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is to become a biologist. But the ability to draw general conclusions regarding the physiological activities of organisms or the little we know about inheritance is of service to every one of them, not because the generalisations themselves are so significant, but the spirit of scientific induction is something of permanent value in their mental equipment.

Experience can be interpreted either discreetly as a collection of units or continuously in terms of law. The one sees a plurality in a unity and the other a unity in a plurality. The former is natural for us, the latter is acquired. Many observed armadillos before the days of Darwin; many bred peas before the time of Mendel; but it was the genius of these two men, able to interpret separate experiences in terms of some principal of uniformity, which has given their observations their value. Many teachers of biology are merely morphologists, chained slavishly to their microtomes or oculars, and this spirit, unfortunately, has permeated the high school course in biology where freedom and extension are the things of value, not narrowness and intension.

The second standard which may be employed in determining the relative value of the single intensive study of a single subject or the broader general study of biology is that of the connection with life. This is an ideal, unfortunately, too seldom emphasized in determining educational merit. We have passed the days of dull formalism in education. We are approaching the days when educational forms shall be infused with the life drawn from the broad currents of social activity. Then only, can education meet the demand which society has put upon it. Then alone can it vindicate its high mission by working with, rather than against the social pulse. The general course in biology is a general course in life viewed objectively; botany is there; zoology is there; physiological chemistry; ecology; the known principles of inheritance; theories of evolution; social values and the ethical values which society but dimly recognizes. All these find their places, because somehow, somewhere they bear their fruit in the broader fields of life activity. Botany is not mere plant analysis; zoology is not mere comparative morphology; nor even is physiology merely a study of the moral degeneracy due to alcohol. These phases of the study have their places, but to be properly understood they must be seen in the broader perspective. For that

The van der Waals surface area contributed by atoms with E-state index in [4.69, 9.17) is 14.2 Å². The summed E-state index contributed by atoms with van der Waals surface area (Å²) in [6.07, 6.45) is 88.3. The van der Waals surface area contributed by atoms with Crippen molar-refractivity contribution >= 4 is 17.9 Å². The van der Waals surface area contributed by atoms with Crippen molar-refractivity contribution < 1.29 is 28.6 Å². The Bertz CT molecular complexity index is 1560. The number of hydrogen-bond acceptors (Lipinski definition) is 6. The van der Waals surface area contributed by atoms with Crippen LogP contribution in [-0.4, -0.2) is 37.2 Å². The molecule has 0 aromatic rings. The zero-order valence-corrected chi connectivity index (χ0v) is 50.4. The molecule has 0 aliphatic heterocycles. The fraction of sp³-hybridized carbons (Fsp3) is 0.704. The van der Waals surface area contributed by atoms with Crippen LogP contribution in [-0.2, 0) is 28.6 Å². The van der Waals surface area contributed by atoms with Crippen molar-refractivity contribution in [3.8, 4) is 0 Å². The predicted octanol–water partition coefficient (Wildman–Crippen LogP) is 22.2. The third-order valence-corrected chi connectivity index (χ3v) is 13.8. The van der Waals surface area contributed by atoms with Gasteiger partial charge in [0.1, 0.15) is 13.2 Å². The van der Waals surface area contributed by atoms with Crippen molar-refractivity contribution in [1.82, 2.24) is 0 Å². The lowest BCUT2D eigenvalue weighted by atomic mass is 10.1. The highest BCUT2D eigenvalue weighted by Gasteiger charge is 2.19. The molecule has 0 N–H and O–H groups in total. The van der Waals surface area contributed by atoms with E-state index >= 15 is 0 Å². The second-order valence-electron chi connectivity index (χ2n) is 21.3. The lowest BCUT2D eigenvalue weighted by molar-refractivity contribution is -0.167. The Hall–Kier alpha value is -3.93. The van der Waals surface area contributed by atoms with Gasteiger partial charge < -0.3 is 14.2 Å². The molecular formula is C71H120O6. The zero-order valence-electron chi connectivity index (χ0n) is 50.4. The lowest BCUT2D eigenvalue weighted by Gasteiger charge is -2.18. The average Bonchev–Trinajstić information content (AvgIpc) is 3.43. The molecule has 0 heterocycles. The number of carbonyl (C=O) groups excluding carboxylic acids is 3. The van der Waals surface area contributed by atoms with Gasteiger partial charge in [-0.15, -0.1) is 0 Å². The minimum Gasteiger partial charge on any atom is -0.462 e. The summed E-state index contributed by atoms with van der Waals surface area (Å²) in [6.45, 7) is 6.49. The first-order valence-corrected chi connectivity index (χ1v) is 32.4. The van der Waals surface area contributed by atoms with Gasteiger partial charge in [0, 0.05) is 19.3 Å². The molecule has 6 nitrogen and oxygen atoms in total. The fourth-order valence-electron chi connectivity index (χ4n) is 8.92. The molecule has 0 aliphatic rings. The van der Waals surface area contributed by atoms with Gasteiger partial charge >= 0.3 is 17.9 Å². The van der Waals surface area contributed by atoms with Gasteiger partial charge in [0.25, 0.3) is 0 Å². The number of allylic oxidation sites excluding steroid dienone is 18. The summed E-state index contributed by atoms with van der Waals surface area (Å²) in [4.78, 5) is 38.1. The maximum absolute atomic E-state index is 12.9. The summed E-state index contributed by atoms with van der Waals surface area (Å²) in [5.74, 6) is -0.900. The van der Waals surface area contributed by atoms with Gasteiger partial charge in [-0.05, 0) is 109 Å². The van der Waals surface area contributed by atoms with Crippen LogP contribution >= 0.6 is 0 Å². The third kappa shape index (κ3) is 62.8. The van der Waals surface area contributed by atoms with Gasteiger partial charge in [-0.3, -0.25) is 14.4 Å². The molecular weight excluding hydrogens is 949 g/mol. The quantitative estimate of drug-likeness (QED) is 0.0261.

reason the flower can be taught, as the structural response on the part of a certain group of plants, to an environment. Studies in comparative morphology can be looked at in terms of a broad evolutionary background and the studies of alcohol and narcotics can be based on physiology and made to throw light on the social problems, and all this with a consciousness that it is life that is being studied, and not merely its objective facts.